Creative destruction refers to new technologies that destroy old ways of doing things. Today’s example is the demise of payphones via cell phones. Unfortunately, some destruction is not creative at all, as is the case with the war against both food and energy security in favor of intermittent and unreliable energy substitutes.
Steve Greenhut, writing for The American Spectator, wrote that “the entire history of human existence has been defined by a mad search for calories. Hunger, poverty and short life spans are the norm, not the exception. I feel a combination of optimism and dread about the state of humanity when the biggest ‘food security’ problem is that delicious, life-sustaining food (namely meat products) is too expensive and readily available.”
Similarly, Dr. Robert Zubrin, PhD, in his book “Merchants of Despair,” wrote that the use of basic energy, in the form of “fire-driven” machines, liberated mankind from the slavery of brute toil, replacing poverty with plenty, isolation with mobility, darkness with light, and ignorance with knowledge. “Without fire, there can be no human existence worthy of the name.” He believes the effort to control climate is really nothing less than an effort to constrain humankind’s ability to manage and use energy supplies due to overwrought concerns about the growth-inducing impacts of the same. That is to say, some people believe the worst thing that can happen is that which promotes population growth and consumerism.
Let’s discuss the effort to replace ag operations and traditional energy sources with wind and solar farms, the latest example being Lompoc’s Strauss Wind Energy Farm. The project entails constructing 30 enormous wind turbines, 492 feet tall, with a span of more than 450 feet, which is significantly larger than the wingspan of a 747. The project will impact 3,000 acres of farm ground, require moving nearly 1 million cubic feet of dirt, the removal of over 600 oak trees, the generation of over 16,000 construction truck trips, and require up to 400 tons of steel for the construction of each tower.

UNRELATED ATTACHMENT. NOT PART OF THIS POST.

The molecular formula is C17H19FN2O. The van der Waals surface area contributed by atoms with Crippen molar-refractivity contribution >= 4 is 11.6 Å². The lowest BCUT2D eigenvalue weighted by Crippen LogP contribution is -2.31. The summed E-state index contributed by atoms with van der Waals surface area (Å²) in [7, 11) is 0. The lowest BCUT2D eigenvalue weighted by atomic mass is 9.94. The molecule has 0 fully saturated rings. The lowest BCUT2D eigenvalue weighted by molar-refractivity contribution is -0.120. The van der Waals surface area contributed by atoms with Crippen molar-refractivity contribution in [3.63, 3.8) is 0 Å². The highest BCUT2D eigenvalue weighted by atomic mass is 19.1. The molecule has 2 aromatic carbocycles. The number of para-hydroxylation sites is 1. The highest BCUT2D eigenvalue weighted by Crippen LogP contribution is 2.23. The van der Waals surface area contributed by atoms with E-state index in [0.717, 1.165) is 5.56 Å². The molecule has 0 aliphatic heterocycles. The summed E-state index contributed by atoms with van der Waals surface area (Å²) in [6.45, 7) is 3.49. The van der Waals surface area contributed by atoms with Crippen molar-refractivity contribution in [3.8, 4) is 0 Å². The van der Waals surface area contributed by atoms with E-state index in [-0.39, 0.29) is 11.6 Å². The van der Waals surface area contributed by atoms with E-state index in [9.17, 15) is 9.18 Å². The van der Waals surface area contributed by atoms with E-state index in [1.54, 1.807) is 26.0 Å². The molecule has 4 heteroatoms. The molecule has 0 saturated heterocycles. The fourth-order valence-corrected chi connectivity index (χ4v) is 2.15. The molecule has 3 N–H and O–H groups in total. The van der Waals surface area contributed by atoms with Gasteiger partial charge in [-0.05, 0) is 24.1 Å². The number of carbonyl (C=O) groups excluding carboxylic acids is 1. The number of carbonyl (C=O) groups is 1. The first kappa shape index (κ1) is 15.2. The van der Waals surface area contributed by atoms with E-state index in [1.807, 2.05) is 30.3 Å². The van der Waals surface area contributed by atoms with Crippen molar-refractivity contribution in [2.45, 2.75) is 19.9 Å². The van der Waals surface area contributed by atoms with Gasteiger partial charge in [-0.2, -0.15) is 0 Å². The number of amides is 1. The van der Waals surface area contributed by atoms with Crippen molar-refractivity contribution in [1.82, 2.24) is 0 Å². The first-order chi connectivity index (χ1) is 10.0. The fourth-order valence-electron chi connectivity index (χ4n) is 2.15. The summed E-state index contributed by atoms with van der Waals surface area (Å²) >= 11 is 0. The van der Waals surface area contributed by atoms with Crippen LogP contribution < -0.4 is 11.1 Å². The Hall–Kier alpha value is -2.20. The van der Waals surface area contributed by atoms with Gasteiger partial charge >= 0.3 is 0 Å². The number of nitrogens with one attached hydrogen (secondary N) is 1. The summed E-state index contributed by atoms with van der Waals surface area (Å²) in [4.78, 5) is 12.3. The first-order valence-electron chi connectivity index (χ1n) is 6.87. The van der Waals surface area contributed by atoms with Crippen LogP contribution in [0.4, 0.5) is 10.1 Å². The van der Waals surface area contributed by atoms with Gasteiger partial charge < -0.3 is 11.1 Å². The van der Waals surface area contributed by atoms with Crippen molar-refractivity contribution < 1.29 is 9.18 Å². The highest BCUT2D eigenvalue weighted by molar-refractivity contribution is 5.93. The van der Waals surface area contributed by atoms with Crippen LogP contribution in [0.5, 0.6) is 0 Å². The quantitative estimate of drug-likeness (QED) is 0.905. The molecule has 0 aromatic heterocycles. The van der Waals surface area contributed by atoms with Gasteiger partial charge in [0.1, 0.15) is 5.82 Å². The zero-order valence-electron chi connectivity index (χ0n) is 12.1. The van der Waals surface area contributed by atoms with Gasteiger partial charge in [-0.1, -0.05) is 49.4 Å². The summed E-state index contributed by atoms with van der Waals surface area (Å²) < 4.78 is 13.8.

What is worse than all the cradle-to-grave ecological impacts of manufacturing, installing and operating this power source? The impending epidemiological impacts of the same. How would this project present a health hazard, you ask? One of mankind’s best friends in nature is the bat. One bat can eat between 500 and 1,000 mosquitos and other disease-carrying insect pests in just one hour, or about 6,000 per night. It is a well-known fact that wind turbines kill upwards of a million bats each year (not to mention hundreds of thousands of birds, including endangered species), meaning billions of mosquitos and other disease-carrying insects will live to spread diseases.
Another effect of these wind turbines is the incredible noise generated by the same, which has been compared to that of a helicopter, along with another phenomenon known as infrasound, which refers to the low frequency vibrations of these turbines that pummels the human anatomy of nearby residents.
We need to have an honest discussion in our society regarding the cost/benefit analysis, from cradle to grave, of the various energy sources available to us. Such an analysis will prove that oil, natural gas and nuclear energy are far superior to wind and solar by every metric imaginable.
Unlike wind and solar, nuclear, oil and gas operations produce 24/7, take up very little land, and they rarely create deleterious impacts upon birds and bats. Moreover, oil and gas are just as natural to the earth as is sunlight and wind. In fact, when its properties and uses were first discovered and vastly appreciated, oil was referred to as the miracle of liquid sunshine.